Let’s accept this modern fact of life: Television is the engine that drives our political machine, and the fuel of television is money. You will get money out of politics when you get money out of television, which will happen about the same time you get paper out of the bathroom. Sure, an all-bidet world is possible, but in our time and our world, it ain’t happening.
That said, it’s television, and except during the Super Bowl, we don’t watch it for the commercials. So when it comes to picking a president, no matter how much money you throw at TV advertising — in political parlance, that’s paid media — you still have to talk to reporters and participate in debates. That’s earned media, where TV pays the candidates in a currency called attention, welcome or not.
Which brings us to tonight’s tenth round of presidential debates sponsored by the Democratic National Committee. No one really knows how much these sound-bite-driven spectacles actually sway voters, but I have a critic’s rule of thumb: The more entertaining the debate, the bigger impact it has. And I submit as proof one Michael Bloomberg:
After spending $450 million to goose his poll numbers to the point where the DNC had to let him on a debate stage, Mayor Mike promptly did the biggest face-plant since Chevy Chase’s late-night show. Overnight, his favorables plunged 20 percent. The lesson was clear. Bloomberg can gin up the paid media all he wants, but if he stinks up the room again like he did in Vegas, Bloomberg News reporters won’t have to worry anymore about how to cover their boss.
Of course, that only happened because everyone else on stage was sizzling while the plutocrat was fizzling. It’s … television. You have to perform or people will tune you out. Especially in the early debates, there were a lot of bad performances, both by the candidates and the network stars asking the questions.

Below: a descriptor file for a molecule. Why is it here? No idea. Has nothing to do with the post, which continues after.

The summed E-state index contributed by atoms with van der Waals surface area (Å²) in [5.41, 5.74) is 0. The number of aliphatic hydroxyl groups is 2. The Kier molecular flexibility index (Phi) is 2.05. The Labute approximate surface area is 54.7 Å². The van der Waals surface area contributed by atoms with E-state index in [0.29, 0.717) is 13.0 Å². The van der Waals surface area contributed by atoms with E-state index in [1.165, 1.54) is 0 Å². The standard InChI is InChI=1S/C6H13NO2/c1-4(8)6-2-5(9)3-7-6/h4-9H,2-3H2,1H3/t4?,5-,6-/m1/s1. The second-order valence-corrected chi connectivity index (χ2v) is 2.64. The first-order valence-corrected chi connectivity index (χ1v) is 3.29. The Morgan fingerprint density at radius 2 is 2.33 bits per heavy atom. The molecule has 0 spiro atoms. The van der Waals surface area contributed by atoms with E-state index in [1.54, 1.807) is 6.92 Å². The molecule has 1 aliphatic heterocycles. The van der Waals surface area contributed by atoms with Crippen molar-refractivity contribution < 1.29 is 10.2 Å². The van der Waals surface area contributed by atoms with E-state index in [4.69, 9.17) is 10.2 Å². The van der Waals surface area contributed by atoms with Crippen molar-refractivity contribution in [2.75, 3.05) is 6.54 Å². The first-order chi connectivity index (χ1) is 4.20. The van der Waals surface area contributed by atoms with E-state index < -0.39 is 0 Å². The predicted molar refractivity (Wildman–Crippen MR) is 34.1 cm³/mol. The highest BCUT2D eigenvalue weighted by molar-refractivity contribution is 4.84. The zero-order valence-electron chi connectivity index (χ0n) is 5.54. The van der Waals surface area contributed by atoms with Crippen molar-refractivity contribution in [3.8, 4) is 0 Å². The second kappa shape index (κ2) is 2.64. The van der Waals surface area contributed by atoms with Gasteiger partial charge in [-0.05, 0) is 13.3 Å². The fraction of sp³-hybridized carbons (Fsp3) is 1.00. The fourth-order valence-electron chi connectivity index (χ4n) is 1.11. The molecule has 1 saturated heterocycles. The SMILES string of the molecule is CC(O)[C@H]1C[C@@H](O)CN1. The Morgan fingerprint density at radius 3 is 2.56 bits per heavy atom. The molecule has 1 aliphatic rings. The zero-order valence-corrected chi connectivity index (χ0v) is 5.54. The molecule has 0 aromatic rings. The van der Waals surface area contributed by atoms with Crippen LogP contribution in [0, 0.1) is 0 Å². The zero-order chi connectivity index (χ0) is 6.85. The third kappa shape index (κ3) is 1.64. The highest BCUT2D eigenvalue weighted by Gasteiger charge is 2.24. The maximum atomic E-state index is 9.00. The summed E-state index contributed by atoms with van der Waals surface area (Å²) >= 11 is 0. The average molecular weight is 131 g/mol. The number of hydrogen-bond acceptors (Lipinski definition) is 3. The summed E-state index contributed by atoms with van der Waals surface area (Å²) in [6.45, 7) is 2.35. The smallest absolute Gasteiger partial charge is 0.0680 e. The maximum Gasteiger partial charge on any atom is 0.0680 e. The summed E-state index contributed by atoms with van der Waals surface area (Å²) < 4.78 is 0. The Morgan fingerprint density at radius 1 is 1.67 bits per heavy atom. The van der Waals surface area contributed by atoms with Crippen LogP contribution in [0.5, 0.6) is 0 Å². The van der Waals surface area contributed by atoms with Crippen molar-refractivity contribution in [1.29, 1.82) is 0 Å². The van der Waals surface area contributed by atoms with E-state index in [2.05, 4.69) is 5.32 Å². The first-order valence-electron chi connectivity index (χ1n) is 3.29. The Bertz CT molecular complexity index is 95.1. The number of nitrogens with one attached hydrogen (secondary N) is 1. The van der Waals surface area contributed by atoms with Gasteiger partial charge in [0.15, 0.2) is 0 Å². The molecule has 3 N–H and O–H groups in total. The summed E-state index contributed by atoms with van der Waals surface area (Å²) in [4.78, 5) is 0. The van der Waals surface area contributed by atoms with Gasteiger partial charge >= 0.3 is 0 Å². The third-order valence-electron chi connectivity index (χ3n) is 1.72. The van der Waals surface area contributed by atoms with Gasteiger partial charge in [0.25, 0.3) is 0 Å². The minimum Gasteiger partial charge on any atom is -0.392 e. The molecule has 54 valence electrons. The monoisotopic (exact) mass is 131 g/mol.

For that reason I’ve decided to rank the debates to date, based on my simple bread-and-circuses criterion — are you entertaining me? (There will be one exception to this rule, as you’ll see.)
#9. Miami, June 26–27, 2019, two debates (NBC)
Almost everyone who had declared for president was allowed to participate in the opening two rounds of debates, including folks woefully unprepared for a two-hour live national telecast (John Hickenlooper, Tim Ryan, John Delaney). Meanwhile, the top candidates were divided up over two nights of debates, so instead of the clashes voters actually wanted to see, they got Real Housewives of Miami-level arguing, like Eric Swalwell criticizing Joe Biden for being old, and Kirsten Gillibrand interjecting whenever the mood struck. (In one of the debate's more substantive moments, Kamala Harris aggressively targeted Joe Biden's record on race, leading her to briefly surge in the polls.) NBC moderators Lester Holt and Chuck Todd tried to sound in control, warning interrupters again and again, “You’ll get your chance!” Somehow, 24 million and 27 million people tuned in for the two nights, making these by far the most-watched debates until last week’s Nevada scrum.
#8. Atlanta, November 20, 2019 (MSNBC)
You know you're in trouble when your debate's most memorable moment isn't from the debate itself, but rather SNL's parody of it, four nights later. NBC’s news organization was already on thin ice before this debate. Revelations about its unsavory response to the Matt Lauer sexual harassment allegations led to a letter signed by four presidential candidates demanding “an independent investigation into the toxic culture” at the network. Rachel Maddow led an all-female panel of questioners, a nice symbolic gesture that did nothing to erase the perception that NBC talent wouldn’t know how to direct traffic in a one-stoplight town. Once again, unworthy candidates who knew how to filibuster were allowed to steal time from others, prompting a post-debate rant from Andrew Yang that was more interesting than anything during the debate. (That’s Andrew, not “John Yang,” NBC.)
#7. Detroit, July 30-31, 2019, two debates (CNN)
Let’s hear it for Steve Bullock. The Montana governor, whom I beat once in a foot race, would be many Democrats’ choice if we held elections the way we did in 1950. Unfortunately, sounding brilliant while keeping your cool on camera with Jake Tapper pointing to a giant countdown clock is how you show your mettle in today’s presidential politics. So, Bullock flopped. If it’s any consolation to him, CNN’s anchors were no better. They kept stepping on the candidates’ responses or took away time asking stemwinders. The fact that global healer Marianne Williamson was the most interesting candidate on her night is all you need to know.
#6. Houston, September 12, 2019 (ABC)